over 3 years ago

I thought I would share my experience trying out scalaz Task and then reverting to scala Future because of a perceived limitation. I now realize that was a mistake and would like to share my insight in order to help prevent others from falling into the same trap.

I first learnt about scalaz Task about a year ago when I was working on a project that required some special error handling. What got my attention was the ability to decouple concurrent execution from error handling. Scalaz defines both a Task and a Future. A Task simply adds error handling to the Future. This means you can add your own error handling on top of Future when required. That was exactly what we needed to do at the time. Although I could not have put words on it at the time, we built a Monad transformer in order to combine Future, Try and Validation into a single Monad.

To Cache or not to Cache

At first, this worked out great for us, that is until we ran into an issue where some of our Tasks were being run multiple times. Lets look at some sample code for the kinds of things we were trying to express:

val databaseCall: Task[Int] = ???

val serviceAResult = databaseCall.map(callServiceA(_))
val serviceBResult = databaseCall.map(callServiceB(_))

val resultTask = serviceAResult.zipWith(serviceBResult)(combine)

Now if you try this out with Task, you will notice that the database call will be run twice. That is because Task is immutable. However, if you were to rewrite this example with scala Future, the database access would only be performed once. Scala Futures follow a different programming model. A scala Future is generally “running” when you have a reference to one, and all references refer to the exact same object.

Computations that are being run concurrently are typically long running. That is because of the timed required to perform the computation must overweight the overhead of running it in on a separate Thread. One could then argue that caching the results of these computations is quite a desirable property. This is where we decided, after some reflection, to revert back to using scala Future at the time.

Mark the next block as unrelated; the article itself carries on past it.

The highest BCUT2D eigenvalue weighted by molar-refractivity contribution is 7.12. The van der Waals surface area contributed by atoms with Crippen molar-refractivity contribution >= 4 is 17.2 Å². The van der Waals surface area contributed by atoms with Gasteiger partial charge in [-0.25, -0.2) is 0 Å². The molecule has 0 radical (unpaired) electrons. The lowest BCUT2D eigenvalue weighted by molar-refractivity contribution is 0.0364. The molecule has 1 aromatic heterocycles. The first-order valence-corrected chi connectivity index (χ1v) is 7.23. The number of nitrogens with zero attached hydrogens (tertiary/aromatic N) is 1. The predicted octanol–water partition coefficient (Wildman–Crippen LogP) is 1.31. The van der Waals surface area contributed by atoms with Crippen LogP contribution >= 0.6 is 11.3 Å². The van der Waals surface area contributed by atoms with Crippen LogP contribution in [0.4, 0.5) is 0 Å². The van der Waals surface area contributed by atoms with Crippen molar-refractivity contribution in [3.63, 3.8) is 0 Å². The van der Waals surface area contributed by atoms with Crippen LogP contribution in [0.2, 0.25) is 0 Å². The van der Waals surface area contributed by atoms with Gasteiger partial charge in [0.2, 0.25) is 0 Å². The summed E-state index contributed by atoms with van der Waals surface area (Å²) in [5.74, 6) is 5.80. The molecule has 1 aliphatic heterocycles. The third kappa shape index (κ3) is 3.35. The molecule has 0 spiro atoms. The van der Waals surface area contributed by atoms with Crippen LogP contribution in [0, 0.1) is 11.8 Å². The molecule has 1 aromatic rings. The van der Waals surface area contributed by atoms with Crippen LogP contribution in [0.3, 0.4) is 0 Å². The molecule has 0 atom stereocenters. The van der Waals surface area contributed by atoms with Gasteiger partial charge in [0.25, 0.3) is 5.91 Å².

Think differently

It turns out, the appropriate way to use Task in order to solve this problem is to construct our resultTask in a different way. Consider the following:

val databaseCall: Task[Int] = ???

val resultTask = databaseCall.flatMap { data =>

By constructing resultTask in such a way, databaseCall will only be executed once. I would even argue that for this specific example, the code is prettier this way. That being said, for a bigger example it might involve many nested maps and flatMaps which could become unwieldy. I actually believe that is probably the main reason why this solution did not occur to us at the time since our composite Tasks were quite large.

Referential transparency to the rescue

You might be thinking, okay, so both Task and Future can solve the above problem. Before coming to that conclusion, let’s consider some code that in some ways presents the opposite problem:

val readLine: Task[String] = ???
val writeLine(line: String): Task[Unit] = ???

val addUserNumbers = for {
      _ <- writeLine(“Please input a number”)
      first <- readLine.map(toInt)
      _ <- writeLine(“Please input a second number”)
    second <- readLine.map(toInt)
      _ <- writeLine(“Result is: ” first + second)
} yield _

In the above example, the program will ask the user for two numbers and print the result of adding those two numbers together. I think most people would expect the program to prompt the user twice and that is indeed what happens when using Task. The situation is a little more complicated if we were to rewrite this example in order to use scala Future. In that case, if readLine were a function that returns a new Future whenever we call it, then the program would behave the same way. However, if readLine is simply a reference to a Future, then the user will only be prompted once and first and second will refer to the same value.

So the moral of the story is that Task is much more “pure” when it comes to functional programming. To put a more precise term on it, Task is referentially transparent, you can replace a call to a function that returns a Task by the Task itself and the program behaves the same. In order to change the semantic of the program, one must explicitly modify the structure of the program, not just replace a function call with its value.

This does not just apply to Task, referential transparency is what makes a program purely functional and I believe you should strive to make your code as referentially transparent as possible (unfortunately, Scala, unlike Haskell, does not enforce referential transparency, but to be honest, that can sometimes be a good thing).

An interesting consequence of writing referentially transparent code is that we tend to end up writing code that describes our program instead of code that performs the program. You can then run your description in a different context then the one in which it was created, you can persist your program description and finally you can write multiple interpreters for the same description of a computation.


Hopefully I have managed to convinced you that Task is a useful abstraction and one that should be favored over scala Future. And if this wasn’t enough, I encourage you to read Runar’s blog post Easy performance wins with Scalaz for a perspective with more emphasis on performance.

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